During her junior fall, Kareem said, she set out for the Alzar School, a semester school that takes students from Idaho to Chile to gain leadership skills and explore various academic passions.
Ashley LaCavalla, director of the college and career office at Match Charter Public Schools, said it is not unusual for students to spend a semester away from Match during their junior year in various programs within “driving distance” from Boston — but Kareem’s trek to Idaho was uncommon.
“The mental and physical toughness that she gets from these experiences is what she brings back with her in the classroom and also her interactions with adults and her peers,” said LaCavalla.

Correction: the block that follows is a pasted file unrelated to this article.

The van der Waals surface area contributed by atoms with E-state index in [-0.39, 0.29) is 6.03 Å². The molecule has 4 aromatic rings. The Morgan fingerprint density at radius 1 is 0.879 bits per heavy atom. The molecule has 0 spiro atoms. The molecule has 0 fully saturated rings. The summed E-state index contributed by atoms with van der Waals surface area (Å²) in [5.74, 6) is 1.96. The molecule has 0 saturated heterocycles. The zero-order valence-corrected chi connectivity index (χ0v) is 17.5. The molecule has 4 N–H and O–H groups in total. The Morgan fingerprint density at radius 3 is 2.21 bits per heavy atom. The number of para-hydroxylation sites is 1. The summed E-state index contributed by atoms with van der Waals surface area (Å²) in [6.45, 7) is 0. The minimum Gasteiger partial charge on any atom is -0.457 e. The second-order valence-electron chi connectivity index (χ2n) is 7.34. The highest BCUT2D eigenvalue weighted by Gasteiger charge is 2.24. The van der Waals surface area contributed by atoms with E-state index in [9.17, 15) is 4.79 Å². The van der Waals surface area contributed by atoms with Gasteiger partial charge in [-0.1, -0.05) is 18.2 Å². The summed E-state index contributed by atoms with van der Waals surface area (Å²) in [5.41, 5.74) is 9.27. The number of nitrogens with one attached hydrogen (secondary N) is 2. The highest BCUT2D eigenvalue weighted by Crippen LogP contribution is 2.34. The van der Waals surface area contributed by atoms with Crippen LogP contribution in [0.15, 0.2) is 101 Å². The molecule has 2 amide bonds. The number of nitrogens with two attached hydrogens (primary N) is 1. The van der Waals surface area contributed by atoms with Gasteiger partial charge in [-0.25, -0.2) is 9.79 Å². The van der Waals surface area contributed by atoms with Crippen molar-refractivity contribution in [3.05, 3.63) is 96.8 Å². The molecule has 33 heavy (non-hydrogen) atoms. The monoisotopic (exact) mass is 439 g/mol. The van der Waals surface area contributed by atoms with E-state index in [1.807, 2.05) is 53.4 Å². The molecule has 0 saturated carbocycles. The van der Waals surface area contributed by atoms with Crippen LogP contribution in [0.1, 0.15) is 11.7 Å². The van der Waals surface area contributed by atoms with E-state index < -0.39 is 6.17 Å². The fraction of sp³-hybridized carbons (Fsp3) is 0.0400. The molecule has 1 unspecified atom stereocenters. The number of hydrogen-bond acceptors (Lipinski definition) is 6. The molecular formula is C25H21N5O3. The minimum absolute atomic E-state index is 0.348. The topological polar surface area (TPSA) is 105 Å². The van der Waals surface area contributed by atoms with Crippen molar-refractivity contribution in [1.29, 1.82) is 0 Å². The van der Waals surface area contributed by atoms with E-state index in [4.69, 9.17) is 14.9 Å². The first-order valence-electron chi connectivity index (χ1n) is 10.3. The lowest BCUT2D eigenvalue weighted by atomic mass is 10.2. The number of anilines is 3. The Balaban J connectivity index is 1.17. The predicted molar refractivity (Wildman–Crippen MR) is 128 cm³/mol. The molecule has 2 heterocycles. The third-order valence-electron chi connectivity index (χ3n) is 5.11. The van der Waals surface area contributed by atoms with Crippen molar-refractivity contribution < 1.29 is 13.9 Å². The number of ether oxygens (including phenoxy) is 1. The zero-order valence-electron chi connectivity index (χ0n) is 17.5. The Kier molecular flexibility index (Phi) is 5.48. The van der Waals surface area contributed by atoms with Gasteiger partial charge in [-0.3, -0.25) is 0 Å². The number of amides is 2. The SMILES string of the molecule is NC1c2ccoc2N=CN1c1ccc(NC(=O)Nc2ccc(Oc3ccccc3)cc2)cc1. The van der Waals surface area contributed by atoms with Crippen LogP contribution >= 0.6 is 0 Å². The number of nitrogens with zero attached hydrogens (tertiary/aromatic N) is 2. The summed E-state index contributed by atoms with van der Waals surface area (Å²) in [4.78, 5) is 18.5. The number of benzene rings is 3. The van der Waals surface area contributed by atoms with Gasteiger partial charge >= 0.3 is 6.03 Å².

Despite all of Kareem’s academic accomplishments, her kindness and consideration were emphasized by those who know her well, including LaCavalla.
“She’s pretty secure and confident in her beliefs, but also is always thinking about other people,” said LaCavalla.
After landing in Idaho, Kareem was immediately thrown into the deep end during one of the program’s first excursions: white water kayaking. But she met the challenge. She struggled with navigating the river at first, she said, but then she grew to love kayaking.
“I always volunteered to go on the kayaks. It was so fun and it was an adrenaline rush,” she said smiling.
Kareem said that semester changed the way she viewed the world — and her understanding of sustainability.